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Rose pruning ensures that plants grow vigorously and flower well each year. Most groundcover roses, whether shrubby or rambler types, require only light pruning. Many flower just once in summer and will bloom for years with little formal pruning. These roses fall into RHS Pruning group 19.
Pruning a ground cover rose.
Roses can be pruned during late winter when growth is just resuming, usually mid-February in the south, but in northern and colder areas wait until March.
Groundcover roses tend to flower profusely, which does make deadheading quite a job. But, it is beneficial to the plant if you can deadhead after flowering.
Start by removing all dead, diseased, damaged, weak and spindly shoots. Then, depending on the type of groundcover rose, proceed as follows:
These small shrubs need little or no routine pruning, but when they outgrow their situation, the following steps can be taken:
The long flexible stems of these roses root as they spread along the ground and may reach 3m (10ft) or more in length, with the side shoots producing a mound of flowers and foliage.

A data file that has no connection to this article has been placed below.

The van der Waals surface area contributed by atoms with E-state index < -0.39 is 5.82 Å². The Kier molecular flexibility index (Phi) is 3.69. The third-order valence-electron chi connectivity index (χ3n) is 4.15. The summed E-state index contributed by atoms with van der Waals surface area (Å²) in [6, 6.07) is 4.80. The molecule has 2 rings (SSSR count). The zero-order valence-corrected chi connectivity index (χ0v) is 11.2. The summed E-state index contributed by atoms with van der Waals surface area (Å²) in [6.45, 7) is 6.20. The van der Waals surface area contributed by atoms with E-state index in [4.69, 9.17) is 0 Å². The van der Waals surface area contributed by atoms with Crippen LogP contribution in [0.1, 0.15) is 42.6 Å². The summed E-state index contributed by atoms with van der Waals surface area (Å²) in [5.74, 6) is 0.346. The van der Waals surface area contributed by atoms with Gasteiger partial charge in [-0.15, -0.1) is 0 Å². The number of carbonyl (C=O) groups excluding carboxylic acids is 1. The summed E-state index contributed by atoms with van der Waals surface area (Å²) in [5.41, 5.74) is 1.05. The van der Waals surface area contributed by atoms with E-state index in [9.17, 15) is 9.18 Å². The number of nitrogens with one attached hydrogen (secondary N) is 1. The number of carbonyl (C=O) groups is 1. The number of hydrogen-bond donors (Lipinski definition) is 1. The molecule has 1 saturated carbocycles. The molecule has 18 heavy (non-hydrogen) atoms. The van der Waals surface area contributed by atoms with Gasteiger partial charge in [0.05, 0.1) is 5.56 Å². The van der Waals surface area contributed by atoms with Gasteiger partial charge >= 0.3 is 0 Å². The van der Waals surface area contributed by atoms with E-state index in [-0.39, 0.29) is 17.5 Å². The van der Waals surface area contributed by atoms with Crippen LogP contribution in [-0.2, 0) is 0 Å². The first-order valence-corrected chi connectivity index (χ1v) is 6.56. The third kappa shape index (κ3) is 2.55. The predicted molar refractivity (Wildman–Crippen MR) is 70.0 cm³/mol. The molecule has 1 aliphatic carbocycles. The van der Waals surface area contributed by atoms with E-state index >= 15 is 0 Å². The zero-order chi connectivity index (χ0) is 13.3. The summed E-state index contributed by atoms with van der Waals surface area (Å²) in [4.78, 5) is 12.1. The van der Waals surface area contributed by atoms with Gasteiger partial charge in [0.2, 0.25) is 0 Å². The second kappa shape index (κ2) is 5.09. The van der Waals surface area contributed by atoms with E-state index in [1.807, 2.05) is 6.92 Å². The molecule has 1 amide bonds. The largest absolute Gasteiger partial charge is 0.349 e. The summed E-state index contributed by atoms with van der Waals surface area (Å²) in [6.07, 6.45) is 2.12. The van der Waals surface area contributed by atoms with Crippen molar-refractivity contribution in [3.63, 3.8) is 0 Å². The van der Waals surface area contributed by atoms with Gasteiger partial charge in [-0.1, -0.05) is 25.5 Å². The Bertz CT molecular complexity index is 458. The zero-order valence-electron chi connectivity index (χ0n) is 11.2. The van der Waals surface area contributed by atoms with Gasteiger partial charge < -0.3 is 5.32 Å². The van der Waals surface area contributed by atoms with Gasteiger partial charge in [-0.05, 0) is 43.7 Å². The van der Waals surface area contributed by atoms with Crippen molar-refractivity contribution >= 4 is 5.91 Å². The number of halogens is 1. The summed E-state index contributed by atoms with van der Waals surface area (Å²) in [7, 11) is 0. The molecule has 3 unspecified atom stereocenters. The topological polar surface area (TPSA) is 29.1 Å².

To prune other types of roses, see our advice topics below;
Other than cutting off a useful stem by mistake (they usually regrow), there are few problems. However, you may notice the following pests or diseases while pruning; rose aphids, rose large sawfly, rose leaf rolling sawfly, rose black spot, rose dieback, rose powdery mildew and rose rust.
Blindness (lack of flowers) can also be a problem in roses.
Roses: choosing the best
Roses: growing in containers
Rose pruning: general tips
Royal National Rose Society
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In this fully revised edition, you’ll find updated advice by the RHS experts on what, when and how to prune.
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